Three questions will be on the ballot this fall, and they’re all interesting and important ones. More details are at the links.
- Right to repair. This is the latest installment in a long-running feud between car dealerships and non-affiliated repair shops. As I understand it, the repair shops want access to the diagnostic “codes” that cars’ on-board computers kick out when there’s something wrong, and the dealerships don’t want to disclose them [update: see Tim Little's comment for clarification on this]. The shops would have to pay for the information. Here’s an excerpt from the full write-up at the link:
[T]he proposed law would require a manufacturer of motor vehicles sold in Massachusetts to make available for purchase, by vehicle owners and in-state independent repair facilities, the same diagnostic and repair information that the manufacturer makes available through an electronic system to its dealers and in-state authorized repair facilities. Manufacturers would have to make such information available in the same form and manner, and to the same extent, as they do for dealers and authorized repair facilities. The information would be available for purchase on an hourly, daily, monthly, or yearly subscription basis, for no more than fair market value and on terms that do not unfairly favor dealers and authorized repair facilities.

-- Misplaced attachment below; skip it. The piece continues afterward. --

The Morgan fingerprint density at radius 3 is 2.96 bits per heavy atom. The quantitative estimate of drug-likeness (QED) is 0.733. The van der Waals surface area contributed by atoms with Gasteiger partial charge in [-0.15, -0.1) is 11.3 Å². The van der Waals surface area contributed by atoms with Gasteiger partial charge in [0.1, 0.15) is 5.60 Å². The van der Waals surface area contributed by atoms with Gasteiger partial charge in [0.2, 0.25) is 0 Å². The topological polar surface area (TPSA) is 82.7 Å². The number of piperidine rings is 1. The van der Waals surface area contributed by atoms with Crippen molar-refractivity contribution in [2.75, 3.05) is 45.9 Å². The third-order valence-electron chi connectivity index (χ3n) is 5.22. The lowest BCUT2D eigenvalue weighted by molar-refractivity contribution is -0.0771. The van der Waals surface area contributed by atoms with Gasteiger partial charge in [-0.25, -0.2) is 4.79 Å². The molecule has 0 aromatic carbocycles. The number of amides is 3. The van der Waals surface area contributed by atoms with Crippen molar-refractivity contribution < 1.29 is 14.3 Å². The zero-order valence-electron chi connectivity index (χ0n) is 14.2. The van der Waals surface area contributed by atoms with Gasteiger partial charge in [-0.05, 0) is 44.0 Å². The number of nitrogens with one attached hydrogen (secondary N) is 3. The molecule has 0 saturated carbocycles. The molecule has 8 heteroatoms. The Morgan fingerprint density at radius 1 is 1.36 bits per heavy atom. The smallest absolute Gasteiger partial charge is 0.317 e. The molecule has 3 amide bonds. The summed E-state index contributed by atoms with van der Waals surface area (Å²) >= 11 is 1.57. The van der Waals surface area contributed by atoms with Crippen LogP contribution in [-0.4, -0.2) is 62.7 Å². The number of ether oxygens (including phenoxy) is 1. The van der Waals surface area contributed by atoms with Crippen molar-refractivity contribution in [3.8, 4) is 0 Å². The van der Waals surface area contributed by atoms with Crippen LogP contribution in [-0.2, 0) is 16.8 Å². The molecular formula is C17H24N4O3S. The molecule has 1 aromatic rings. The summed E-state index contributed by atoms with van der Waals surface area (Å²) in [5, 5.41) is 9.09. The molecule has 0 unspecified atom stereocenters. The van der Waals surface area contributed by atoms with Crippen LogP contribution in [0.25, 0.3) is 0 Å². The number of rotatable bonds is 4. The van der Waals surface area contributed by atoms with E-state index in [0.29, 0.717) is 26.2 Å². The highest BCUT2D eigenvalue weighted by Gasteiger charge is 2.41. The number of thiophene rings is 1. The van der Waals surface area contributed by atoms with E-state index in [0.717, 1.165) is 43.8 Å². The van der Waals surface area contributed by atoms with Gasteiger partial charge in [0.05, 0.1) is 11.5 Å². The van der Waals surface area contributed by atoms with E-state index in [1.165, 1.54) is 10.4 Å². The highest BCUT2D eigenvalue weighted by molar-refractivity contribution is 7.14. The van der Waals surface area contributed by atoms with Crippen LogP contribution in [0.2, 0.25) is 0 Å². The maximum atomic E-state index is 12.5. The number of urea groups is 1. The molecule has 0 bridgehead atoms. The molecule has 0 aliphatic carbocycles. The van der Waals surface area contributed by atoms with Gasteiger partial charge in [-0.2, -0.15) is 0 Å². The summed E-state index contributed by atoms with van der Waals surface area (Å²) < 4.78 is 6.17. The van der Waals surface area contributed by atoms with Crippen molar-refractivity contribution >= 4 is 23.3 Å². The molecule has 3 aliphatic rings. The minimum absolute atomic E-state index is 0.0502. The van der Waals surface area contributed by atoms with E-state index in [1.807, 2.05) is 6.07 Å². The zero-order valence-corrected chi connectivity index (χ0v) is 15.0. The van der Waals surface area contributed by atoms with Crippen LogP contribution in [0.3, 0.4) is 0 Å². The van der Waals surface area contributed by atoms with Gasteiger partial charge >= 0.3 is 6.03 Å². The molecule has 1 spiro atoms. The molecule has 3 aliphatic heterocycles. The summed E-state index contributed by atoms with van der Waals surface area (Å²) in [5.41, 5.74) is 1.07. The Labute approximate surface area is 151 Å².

- Assisted suicide. This question would, if passed,
allow a physician licensed in Massachusetts to prescribe medication, at a terminally ill patient’s request, to end that patient’s life. To qualify, a patient would have to be an adult resident who (1) is medically determined to be mentally capable of making and communicating health care decisions; (2) has been diagnosed by attending and consulting physicians as having an incurable, irreversible disease that will, within reasonable medical judgment, cause death within six months; and (3) voluntarily expresses a wish to die and has made an informed decision.
- Medical marijuana. This question would legalize the consumption of marijuana by people who have a demonstrated medical need for it. It would also “allow for non-profit medical marijuana treatment centers to grow, process and provide marijuana to patients or their caregivers.” Of course, this law cannot affect the fact that federal law still outlaws marijuana in any form; that conflict was in the news in California recently.
I’m tentatively at yes, yes, and yes, subject to further study. What about you?